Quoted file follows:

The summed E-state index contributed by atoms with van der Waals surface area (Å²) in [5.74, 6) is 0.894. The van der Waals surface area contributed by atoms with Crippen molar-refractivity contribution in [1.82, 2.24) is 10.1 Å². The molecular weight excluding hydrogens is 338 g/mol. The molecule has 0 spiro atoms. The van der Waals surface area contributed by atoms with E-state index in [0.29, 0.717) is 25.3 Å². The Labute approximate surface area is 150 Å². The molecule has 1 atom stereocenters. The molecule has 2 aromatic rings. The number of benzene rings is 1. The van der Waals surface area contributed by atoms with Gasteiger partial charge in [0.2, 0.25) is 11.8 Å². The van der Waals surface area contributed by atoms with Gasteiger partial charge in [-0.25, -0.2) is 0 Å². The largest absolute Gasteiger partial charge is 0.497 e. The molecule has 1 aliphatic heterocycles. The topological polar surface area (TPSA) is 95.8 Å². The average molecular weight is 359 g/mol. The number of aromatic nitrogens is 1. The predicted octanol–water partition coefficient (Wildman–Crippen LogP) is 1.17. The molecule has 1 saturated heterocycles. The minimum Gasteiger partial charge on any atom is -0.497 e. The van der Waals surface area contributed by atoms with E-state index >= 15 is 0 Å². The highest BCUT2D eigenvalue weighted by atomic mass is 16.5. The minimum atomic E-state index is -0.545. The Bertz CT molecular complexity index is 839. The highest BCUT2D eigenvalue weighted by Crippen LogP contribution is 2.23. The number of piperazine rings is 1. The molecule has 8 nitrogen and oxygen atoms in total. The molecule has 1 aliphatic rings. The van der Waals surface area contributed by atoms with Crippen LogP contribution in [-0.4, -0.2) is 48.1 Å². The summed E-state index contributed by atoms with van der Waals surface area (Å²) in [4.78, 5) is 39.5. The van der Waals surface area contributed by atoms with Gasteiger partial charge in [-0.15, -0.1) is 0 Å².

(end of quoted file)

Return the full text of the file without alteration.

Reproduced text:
The summed E-state index contributed by atoms with van der Waals surface area (Å²) in [5.74, 6) is 0.894. The van der Waals surface area contributed by atoms with Crippen molar-refractivity contribution in [1.82, 2.24) is 10.1 Å². The molecular weight excluding hydrogens is 338 g/mol. The molecule has 0 spiro atoms. The van der Waals surface area contributed by atoms with E-state index in [0.29, 0.717) is 25.3 Å². The Labute approximate surface area is 150 Å². The molecule has 1 atom stereocenters. The molecule has 2 aromatic rings. The number of benzene rings is 1. The van der Waals surface area contributed by atoms with Gasteiger partial charge in [0.2, 0.25) is 11.8 Å². The van der Waals surface area contributed by atoms with Gasteiger partial charge in [-0.25, -0.2) is 0 Å². The largest absolute Gasteiger partial charge is 0.497 e. The molecule has 1 aliphatic heterocycles. The topological polar surface area (TPSA) is 95.8 Å². The average molecular weight is 359 g/mol. The number of aromatic nitrogens is 1. The predicted octanol–water partition coefficient (Wildman–Crippen LogP) is 1.17. The molecule has 1 saturated heterocycles. The minimum Gasteiger partial charge on any atom is -0.497 e. The van der Waals surface area contributed by atoms with E-state index >= 15 is 0 Å². The highest BCUT2D eigenvalue weighted by atomic mass is 16.5. The minimum atomic E-state index is -0.545. The Bertz CT molecular complexity index is 839. The highest BCUT2D eigenvalue weighted by Crippen LogP contribution is 2.23. The number of piperazine rings is 1. The molecule has 8 nitrogen and oxygen atoms in total. The molecule has 1 aliphatic rings. The van der Waals surface area contributed by atoms with Crippen LogP contribution in [-0.4, -0.2) is 48.1 Å². The summed E-state index contributed by atoms with van der Waals surface area (Å²) in [4.78, 5) is 39.5. The van der Waals surface area contributed by atoms with Gasteiger partial charge in [-0.15, -0.1) is 0 Å².